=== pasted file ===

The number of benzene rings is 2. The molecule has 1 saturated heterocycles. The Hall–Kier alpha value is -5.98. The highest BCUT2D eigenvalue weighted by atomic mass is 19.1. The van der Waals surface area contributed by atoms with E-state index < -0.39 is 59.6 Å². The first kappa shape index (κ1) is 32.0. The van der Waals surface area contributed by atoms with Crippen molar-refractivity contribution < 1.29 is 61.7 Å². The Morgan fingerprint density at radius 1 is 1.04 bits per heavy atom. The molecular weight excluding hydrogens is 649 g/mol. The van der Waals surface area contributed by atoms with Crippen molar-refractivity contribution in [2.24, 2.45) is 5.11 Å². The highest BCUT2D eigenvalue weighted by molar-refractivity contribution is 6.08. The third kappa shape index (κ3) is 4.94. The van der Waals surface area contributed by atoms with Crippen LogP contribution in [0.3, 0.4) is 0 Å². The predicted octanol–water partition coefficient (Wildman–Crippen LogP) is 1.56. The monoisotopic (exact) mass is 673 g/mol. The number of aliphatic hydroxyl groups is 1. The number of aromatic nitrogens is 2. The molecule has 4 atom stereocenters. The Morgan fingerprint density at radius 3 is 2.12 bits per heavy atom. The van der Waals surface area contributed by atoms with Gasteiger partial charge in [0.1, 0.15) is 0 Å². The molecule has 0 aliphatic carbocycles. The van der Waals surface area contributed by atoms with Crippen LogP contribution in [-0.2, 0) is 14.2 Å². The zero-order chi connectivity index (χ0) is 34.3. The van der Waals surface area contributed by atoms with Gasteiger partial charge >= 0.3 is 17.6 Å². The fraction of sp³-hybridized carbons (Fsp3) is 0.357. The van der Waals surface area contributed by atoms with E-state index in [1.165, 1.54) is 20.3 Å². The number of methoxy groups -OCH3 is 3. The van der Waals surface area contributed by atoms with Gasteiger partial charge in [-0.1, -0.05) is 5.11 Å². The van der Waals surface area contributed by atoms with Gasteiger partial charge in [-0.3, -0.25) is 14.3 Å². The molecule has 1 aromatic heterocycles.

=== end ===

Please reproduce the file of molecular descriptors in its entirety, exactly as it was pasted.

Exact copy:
The number of benzene rings is 2. The molecule has 1 saturated heterocycles. The Hall–Kier alpha value is -5.98. The highest BCUT2D eigenvalue weighted by atomic mass is 19.1. The van der Waals surface area contributed by atoms with E-state index < -0.39 is 59.6 Å². The first kappa shape index (κ1) is 32.0. The van der Waals surface area contributed by atoms with Crippen molar-refractivity contribution < 1.29 is 61.7 Å². The Morgan fingerprint density at radius 1 is 1.04 bits per heavy atom. The molecular weight excluding hydrogens is 649 g/mol. The van der Waals surface area contributed by atoms with Crippen molar-refractivity contribution in [2.24, 2.45) is 5.11 Å². The highest BCUT2D eigenvalue weighted by molar-refractivity contribution is 6.08. The third kappa shape index (κ3) is 4.94. The van der Waals surface area contributed by atoms with Crippen LogP contribution in [0.3, 0.4) is 0 Å². The predicted octanol–water partition coefficient (Wildman–Crippen LogP) is 1.56. The monoisotopic (exact) mass is 673 g/mol. The number of aliphatic hydroxyl groups is 1. The number of aromatic nitrogens is 2. The molecule has 4 atom stereocenters. The Morgan fingerprint density at radius 3 is 2.12 bits per heavy atom. The van der Waals surface area contributed by atoms with Gasteiger partial charge in [0.1, 0.15) is 0 Å². The molecule has 0 aliphatic carbocycles. The van der Waals surface area contributed by atoms with Crippen LogP contribution in [-0.2, 0) is 14.2 Å². The zero-order chi connectivity index (χ0) is 34.3. The van der Waals surface area contributed by atoms with Gasteiger partial charge >= 0.3 is 17.6 Å². The fraction of sp³-hybridized carbons (Fsp3) is 0.357. The van der Waals surface area contributed by atoms with E-state index in [1.165, 1.54) is 20.3 Å². The number of methoxy groups -OCH3 is 3. The van der Waals surface area contributed by atoms with Gasteiger partial charge in [-0.1, -0.05) is 5.11 Å². The van der Waals surface area contributed by atoms with Gasteiger partial charge in [-0.3, -0.25) is 14.3 Å². The molecule has 1 aromatic heterocycles.